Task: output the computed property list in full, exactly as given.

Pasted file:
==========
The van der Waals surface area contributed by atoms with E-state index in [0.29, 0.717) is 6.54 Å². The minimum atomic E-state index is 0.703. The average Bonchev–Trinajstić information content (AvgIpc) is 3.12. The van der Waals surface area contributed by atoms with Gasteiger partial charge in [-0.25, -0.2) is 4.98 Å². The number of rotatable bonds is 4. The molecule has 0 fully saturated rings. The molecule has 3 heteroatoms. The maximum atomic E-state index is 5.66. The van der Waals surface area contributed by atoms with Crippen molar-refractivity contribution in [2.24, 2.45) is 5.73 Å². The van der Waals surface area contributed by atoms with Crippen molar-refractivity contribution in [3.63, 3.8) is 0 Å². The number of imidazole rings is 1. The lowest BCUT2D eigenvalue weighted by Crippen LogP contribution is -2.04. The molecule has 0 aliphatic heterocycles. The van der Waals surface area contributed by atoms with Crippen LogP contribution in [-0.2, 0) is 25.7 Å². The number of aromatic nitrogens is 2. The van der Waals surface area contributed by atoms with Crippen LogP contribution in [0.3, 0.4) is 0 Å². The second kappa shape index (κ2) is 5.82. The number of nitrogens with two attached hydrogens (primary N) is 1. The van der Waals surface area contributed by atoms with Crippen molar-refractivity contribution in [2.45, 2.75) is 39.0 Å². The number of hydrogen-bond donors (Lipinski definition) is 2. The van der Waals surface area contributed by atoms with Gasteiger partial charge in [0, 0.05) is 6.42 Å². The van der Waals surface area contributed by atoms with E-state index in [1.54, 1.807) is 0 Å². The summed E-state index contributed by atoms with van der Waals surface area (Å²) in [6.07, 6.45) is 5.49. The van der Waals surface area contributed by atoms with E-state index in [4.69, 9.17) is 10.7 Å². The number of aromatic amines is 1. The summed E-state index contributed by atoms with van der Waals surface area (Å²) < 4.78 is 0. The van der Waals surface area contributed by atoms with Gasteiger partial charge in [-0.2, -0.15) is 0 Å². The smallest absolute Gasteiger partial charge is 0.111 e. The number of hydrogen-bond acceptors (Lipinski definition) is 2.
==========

The van der Waals surface area contributed by atoms with E-state index in [0.29, 0.717) is 6.54 Å². The minimum atomic E-state index is 0.703. The average Bonchev–Trinajstić information content (AvgIpc) is 3.12. The van der Waals surface area contributed by atoms with Gasteiger partial charge in [-0.25, -0.2) is 4.98 Å². The number of rotatable bonds is 4. The molecule has 0 fully saturated rings. The molecule has 3 heteroatoms. The maximum atomic E-state index is 5.66. The van der Waals surface area contributed by atoms with Crippen molar-refractivity contribution in [2.24, 2.45) is 5.73 Å². The van der Waals surface area contributed by atoms with Crippen molar-refractivity contribution in [3.63, 3.8) is 0 Å². The number of imidazole rings is 1. The lowest BCUT2D eigenvalue weighted by Crippen LogP contribution is -2.04. The molecule has 0 aliphatic heterocycles. The van der Waals surface area contributed by atoms with Crippen LogP contribution in [-0.2, 0) is 25.7 Å². The number of aromatic nitrogens is 2. The van der Waals surface area contributed by atoms with Crippen LogP contribution in [0.3, 0.4) is 0 Å². The second kappa shape index (κ2) is 5.82. The number of nitrogens with two attached hydrogens (primary N) is 1. The van der Waals surface area contributed by atoms with Crippen molar-refractivity contribution in [2.45, 2.75) is 39.0 Å². The number of hydrogen-bond donors (Lipinski definition) is 2. The van der Waals surface area contributed by atoms with Gasteiger partial charge in [0, 0.05) is 6.42 Å². The van der Waals surface area contributed by atoms with E-state index in [1.54, 1.807) is 0 Å². The summed E-state index contributed by atoms with van der Waals surface area (Å²) in [6.07, 6.45) is 5.49. The van der Waals surface area contributed by atoms with E-state index in [4.69, 9.17) is 10.7 Å². The number of aromatic amines is 1. The summed E-state index contributed by atoms with van der Waals surface area (Å²) < 4.78 is 0. The van der Waals surface area contributed by atoms with Gasteiger partial charge in [-0.2, -0.15) is 0 Å². The smallest absolute Gasteiger partial charge is 0.111 e. The number of hydrogen-bond acceptors (Lipinski definition) is 2.